(Fire Island), NY / June 10, 2000
This first-summer (i.e., born in 1999) Arctic
Tern (Sterna paradisaea) was initially spotted
by Tony Lauro in a small group of Common Terns (Sterna hirundo)
and Roseate Terns (Sterna dougallii) at Democrat Point at the extreme
western tip of Fire Island. We were able to study the tern at leisure
and I managed to take several minutes of video of the tern both
in flight and on the ground, as well as a handful of photographs.
Figure 1 Though
this video capture is a bit blurry, some key field marks in separating
Arctic Tern from Common Tern can be seen. Especially helpful is
the pattern of black along the trailing edge of the primaries.
Here the thin and more sharply defined black trailing edge typical
of Arctic Tern can be seen. Other features which help eliminate
Common Tern of this age are the uniform uppersides to the primaries,
due to the fact that first-summer Arctic Terns have already molted
and all the primaries are the same age. First-summer Common Tern
shows a contrast between the darker, worn retained primaries and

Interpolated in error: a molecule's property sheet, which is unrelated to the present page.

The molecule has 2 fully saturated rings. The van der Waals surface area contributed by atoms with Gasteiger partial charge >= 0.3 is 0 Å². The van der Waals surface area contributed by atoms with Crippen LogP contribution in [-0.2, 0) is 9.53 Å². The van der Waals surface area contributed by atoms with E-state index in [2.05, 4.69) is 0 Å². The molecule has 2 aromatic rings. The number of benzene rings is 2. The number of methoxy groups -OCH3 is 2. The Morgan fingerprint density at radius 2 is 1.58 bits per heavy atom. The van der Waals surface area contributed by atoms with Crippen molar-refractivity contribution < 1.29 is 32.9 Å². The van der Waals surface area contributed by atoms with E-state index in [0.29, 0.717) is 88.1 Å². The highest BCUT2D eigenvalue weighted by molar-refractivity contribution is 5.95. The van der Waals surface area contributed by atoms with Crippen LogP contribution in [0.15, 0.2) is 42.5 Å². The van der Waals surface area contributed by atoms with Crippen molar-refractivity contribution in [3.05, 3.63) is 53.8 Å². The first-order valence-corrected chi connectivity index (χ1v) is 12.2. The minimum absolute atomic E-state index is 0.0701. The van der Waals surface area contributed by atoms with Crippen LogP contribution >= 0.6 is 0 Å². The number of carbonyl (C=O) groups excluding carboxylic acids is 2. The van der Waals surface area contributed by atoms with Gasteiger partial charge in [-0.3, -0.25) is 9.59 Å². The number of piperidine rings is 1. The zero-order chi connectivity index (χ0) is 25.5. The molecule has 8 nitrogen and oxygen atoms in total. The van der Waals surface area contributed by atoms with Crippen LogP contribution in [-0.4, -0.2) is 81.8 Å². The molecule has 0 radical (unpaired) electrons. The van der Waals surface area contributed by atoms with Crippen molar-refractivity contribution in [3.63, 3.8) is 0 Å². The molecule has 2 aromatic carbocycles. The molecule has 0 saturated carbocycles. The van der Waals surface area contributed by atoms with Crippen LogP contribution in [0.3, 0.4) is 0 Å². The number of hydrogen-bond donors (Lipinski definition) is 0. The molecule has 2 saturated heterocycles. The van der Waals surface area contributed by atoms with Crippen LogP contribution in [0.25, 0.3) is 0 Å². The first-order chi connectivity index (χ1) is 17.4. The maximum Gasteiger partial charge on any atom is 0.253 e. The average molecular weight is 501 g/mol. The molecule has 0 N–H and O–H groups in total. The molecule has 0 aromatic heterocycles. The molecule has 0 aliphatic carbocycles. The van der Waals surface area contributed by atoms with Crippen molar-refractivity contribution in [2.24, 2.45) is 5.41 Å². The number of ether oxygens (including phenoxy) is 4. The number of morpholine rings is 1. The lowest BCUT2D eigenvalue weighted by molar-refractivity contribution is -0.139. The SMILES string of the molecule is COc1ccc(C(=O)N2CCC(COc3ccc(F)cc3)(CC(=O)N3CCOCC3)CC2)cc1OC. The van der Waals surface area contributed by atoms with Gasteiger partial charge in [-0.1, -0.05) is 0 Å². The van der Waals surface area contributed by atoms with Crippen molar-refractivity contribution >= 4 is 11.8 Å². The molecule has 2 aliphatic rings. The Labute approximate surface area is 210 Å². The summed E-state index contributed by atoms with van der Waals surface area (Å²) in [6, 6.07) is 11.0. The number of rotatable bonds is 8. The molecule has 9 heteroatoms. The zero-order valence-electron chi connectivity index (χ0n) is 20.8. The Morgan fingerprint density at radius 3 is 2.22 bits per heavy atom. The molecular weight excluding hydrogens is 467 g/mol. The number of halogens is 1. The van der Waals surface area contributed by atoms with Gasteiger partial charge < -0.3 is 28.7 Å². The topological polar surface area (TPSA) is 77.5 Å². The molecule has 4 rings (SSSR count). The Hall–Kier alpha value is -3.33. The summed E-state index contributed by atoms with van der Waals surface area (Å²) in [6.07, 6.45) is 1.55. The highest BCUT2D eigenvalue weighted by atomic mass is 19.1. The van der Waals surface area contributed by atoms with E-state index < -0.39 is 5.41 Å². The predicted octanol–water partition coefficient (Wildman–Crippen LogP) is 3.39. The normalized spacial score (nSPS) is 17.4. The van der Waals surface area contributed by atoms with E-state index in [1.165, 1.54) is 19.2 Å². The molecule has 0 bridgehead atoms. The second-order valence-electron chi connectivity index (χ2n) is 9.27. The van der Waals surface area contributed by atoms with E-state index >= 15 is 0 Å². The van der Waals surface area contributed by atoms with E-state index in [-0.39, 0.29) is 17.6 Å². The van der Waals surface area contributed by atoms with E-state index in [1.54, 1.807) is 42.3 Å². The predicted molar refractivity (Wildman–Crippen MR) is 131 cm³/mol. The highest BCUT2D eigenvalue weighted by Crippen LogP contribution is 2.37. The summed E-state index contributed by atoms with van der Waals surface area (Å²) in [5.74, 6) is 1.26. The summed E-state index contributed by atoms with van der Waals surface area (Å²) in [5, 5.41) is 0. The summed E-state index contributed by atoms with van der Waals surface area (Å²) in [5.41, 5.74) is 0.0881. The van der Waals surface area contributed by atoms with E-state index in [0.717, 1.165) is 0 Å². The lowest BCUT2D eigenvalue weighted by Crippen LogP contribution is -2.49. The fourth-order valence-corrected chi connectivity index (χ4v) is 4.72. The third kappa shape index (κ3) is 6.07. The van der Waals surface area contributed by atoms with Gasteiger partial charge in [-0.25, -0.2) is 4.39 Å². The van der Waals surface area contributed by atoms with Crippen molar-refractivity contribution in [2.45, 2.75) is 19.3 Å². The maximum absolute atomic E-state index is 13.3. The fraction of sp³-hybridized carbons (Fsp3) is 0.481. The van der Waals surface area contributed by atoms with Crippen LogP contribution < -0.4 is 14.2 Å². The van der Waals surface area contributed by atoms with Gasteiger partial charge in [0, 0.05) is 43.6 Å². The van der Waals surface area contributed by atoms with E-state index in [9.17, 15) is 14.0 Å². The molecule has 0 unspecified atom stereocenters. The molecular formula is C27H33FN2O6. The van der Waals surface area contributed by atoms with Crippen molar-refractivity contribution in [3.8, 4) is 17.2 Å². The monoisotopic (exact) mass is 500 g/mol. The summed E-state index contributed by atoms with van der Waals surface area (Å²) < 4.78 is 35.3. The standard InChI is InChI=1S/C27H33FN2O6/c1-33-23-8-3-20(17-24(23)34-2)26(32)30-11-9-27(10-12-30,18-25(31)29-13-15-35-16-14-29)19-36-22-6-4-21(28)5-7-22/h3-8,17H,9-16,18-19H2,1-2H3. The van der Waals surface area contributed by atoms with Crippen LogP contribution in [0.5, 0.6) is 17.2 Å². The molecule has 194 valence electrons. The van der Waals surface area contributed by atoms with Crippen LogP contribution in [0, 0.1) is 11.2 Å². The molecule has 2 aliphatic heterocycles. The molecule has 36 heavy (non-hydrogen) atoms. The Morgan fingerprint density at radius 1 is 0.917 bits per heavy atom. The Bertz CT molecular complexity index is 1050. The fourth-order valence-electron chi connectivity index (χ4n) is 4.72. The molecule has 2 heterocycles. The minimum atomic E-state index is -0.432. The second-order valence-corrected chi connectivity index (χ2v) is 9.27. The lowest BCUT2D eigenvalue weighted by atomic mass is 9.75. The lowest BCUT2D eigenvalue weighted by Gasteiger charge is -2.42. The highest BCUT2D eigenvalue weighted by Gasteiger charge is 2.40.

the pale newer primaries. Arctic Tern also lacks the darker secondaries
typical of first-summer Common Tern. Image copyright © of
Andrew Guthrie, 2000.
2 This video capture of the tern on the ground shows
the extremely short legs typical of Arctic Tern. Other features
which can be seen here are the relatively short, dark bill
(in this image the bill appears even shorter due to the angle
of the bird's head), the extensively white crown, and the uniformly
colored primaries. Image copyright © of Andrew Guthrie,
Status in New York
Arctic Tern is listed in Bull's Birds of New York as a very rare
vagrant. of just over a dozen published records, six are described
as "fully documented", including three specimen records
and one photographed. Interestingly, the only spring record in
this group is a specimen collected at Cayuga Lake, Tompkins Co.,
May 20, 1916. The remaining spring sight records range in date
from May 14 to June 23. In mid-June 1999, after the publication
of the updated Bull's, two Arctic Terns were found at widely separated
Long Island locations on the same day - an adult at Sag Pond (T.
Lauro) and a first-summer at Democrat Point (S. Mitra, P. Lindsay).
Levine E. (ed.) 1998. Bull's Birds of New York State. Cornell
University Press, Ithaca, N.Y.
Olsen, Klaus Malling and Hans Larsson. 1995. Terns of Europe and
North America. Princeton
University Press, Princeton, N.J.
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